Party News: Good work in Manchester

During the visit of the Provincial Propagandist to Manchester, our outdoor propaganda increased, from what could be described as a struggle to express ourselves, to a point whence from day to day the case for Socialism was put before the workers of Manchester. Our main speaking site is in the centre of the city and for a change, the workers who usually spend their staggered lunch hours listening to street traders and strong arm men, heard the party’s case, acquired useful political knowledge and were made to realise how little they really understood the world in which they live. After a week or two on this site, the laughs which greeted our attempts to expound Socialism, the arguments that we were utopian dreamers, or too advanced, began to change, the audience were interested, discussions became lively and questions began to show that our case was being thought about and that the literature sales were having effect. The importance of this site should not be under estimated as these lunch hour meetings served workers from all the suburbs of Manchester. In addition to these excellent meetings and others which were held on our normal sites, the large industrial concern of Metropolitan Vickers was given a treat, speaking sites which had gone in to disuse owing to lack of speaking strength, were again opened up with success, efforts were made to revive Eccles. where, although the audiences were small, literature sales were good and it was thought that given time a reasonably good hearing could be obtained. One Sunday evening, one could hear the case for Socialism being expounded in Eccles. a bus ride into Manchester the same thing was happening, and again on the other side of the city, in Platt Fields, this vital propaganda was in progress. It really did seem that the workers would waken up under such bombardment. As an experiment Liverpool was tried on a Saturday afternoon and the large audiences of 300 to 500 and literature sales of approximately 14/- gave promise for the near future.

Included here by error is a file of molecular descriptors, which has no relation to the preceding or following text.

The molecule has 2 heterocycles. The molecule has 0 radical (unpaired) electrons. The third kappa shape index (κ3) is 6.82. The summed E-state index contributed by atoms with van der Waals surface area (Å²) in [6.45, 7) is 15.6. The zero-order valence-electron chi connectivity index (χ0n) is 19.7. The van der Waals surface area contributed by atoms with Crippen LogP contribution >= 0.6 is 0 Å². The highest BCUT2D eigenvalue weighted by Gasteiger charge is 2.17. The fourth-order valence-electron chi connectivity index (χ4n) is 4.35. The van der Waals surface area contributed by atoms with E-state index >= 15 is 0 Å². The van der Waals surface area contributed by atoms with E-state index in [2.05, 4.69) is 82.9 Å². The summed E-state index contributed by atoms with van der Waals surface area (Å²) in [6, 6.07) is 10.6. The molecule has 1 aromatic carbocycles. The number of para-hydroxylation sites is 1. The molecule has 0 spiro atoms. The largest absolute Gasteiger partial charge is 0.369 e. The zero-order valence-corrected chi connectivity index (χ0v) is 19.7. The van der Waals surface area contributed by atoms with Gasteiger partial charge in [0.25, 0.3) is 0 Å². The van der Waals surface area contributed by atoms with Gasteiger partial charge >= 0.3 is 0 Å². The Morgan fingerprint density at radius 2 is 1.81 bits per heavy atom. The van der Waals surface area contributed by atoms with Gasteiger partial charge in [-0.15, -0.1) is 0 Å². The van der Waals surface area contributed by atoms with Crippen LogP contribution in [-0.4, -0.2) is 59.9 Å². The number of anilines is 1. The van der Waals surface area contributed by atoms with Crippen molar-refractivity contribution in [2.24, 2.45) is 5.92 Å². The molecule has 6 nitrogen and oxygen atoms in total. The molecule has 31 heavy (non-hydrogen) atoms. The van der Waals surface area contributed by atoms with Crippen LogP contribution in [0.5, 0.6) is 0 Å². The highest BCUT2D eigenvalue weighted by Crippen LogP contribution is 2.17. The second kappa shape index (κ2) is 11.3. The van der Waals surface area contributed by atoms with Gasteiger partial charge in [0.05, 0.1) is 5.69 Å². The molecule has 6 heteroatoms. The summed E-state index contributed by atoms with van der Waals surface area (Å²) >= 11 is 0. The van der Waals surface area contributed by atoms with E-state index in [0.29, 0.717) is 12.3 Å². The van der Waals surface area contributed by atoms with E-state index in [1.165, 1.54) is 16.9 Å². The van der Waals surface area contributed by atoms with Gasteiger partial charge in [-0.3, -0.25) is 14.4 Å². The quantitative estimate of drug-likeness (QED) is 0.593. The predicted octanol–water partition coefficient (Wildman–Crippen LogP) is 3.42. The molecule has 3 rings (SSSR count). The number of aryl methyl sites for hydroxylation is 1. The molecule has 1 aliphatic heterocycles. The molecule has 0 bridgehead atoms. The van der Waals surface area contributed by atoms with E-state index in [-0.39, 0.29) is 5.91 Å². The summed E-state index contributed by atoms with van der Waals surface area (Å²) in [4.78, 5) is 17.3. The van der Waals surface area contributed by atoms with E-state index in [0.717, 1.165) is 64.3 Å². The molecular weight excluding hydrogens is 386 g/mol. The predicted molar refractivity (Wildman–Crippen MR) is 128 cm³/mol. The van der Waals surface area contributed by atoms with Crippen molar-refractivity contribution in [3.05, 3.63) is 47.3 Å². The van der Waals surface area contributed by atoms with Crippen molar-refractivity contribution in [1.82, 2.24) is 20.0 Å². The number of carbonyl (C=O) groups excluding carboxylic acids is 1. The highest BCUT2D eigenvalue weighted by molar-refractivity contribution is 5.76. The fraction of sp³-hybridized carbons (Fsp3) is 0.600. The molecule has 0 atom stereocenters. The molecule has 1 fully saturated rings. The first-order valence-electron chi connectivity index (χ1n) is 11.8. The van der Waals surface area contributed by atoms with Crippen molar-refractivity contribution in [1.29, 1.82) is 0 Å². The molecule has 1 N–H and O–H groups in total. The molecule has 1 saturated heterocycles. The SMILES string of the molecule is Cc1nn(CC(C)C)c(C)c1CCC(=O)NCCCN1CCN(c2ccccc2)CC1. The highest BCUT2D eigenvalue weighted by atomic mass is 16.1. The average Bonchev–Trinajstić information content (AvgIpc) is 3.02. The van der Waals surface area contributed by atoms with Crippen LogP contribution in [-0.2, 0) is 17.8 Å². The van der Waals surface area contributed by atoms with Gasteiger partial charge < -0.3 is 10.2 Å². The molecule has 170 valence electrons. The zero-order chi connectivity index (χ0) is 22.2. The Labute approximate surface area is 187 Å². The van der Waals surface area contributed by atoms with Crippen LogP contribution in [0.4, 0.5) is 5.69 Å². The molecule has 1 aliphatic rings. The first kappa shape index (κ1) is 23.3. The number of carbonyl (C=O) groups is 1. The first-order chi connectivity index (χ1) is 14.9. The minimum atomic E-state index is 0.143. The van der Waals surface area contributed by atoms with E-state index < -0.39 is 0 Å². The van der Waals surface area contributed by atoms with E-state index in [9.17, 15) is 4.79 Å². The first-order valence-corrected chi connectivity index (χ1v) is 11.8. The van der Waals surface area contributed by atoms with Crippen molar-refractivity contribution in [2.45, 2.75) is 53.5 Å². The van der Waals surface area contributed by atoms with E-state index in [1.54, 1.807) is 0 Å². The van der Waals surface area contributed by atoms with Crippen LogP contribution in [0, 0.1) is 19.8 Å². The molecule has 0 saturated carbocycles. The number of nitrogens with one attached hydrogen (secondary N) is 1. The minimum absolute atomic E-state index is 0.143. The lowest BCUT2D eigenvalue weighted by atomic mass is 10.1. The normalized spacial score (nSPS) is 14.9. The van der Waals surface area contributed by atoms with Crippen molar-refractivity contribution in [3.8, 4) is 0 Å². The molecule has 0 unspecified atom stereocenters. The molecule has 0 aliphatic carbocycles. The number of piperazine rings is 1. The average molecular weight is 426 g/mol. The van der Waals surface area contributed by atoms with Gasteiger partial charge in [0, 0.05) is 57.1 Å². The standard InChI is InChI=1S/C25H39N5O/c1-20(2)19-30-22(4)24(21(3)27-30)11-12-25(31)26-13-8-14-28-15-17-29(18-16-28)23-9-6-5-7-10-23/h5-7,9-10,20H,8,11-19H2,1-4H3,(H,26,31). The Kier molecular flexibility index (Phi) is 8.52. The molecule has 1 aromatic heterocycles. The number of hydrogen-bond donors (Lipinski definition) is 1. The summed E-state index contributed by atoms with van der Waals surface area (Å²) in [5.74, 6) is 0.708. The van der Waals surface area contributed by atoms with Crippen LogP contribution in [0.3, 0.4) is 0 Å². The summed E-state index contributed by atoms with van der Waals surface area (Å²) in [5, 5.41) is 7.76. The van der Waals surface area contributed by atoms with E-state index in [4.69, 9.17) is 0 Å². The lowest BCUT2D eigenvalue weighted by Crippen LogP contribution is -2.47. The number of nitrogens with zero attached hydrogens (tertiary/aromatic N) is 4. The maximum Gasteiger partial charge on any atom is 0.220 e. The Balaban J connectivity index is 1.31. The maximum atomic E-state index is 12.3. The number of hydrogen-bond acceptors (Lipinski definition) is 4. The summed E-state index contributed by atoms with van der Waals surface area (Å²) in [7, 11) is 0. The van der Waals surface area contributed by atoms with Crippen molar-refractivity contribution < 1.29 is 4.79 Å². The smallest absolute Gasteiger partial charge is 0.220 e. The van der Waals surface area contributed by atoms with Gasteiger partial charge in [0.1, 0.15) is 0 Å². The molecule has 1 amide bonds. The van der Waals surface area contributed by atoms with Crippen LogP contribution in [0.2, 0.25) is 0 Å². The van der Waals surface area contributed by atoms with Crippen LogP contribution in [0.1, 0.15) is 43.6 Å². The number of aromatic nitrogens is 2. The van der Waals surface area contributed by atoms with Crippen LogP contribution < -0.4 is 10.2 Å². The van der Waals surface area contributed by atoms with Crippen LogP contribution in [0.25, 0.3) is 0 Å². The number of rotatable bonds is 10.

In all 50 meetings were held including two indoors, one of which was held to round off the month’s propaganda. £8 of literature was disposed of, including 32 dozen Standards, and collections, which were not often taken, amounted to £2 15s. Od. There is no question on the grounds of literature sales and though it is hard to measure to what extent socialist knowledge was acquired by people hitherto unfamiliar with our case, we certainly upset the Labour Party supporters and the Stalin idolisers and even the religious meetings increased to combat the dreadful spread of materialism. If anything, a month is far too short, but the least we of the Manchester branch can do is to make every effort to continue with the excellent work put in by the part time organisers. That along with our new methods of door to door canvassing, which is showing excellent results will, we hope, bring into being new branches in this area and help to fill in those blank spaces between here and London.
A. G. Atkinson.


Propaganda Organiser.


Manchester Branch.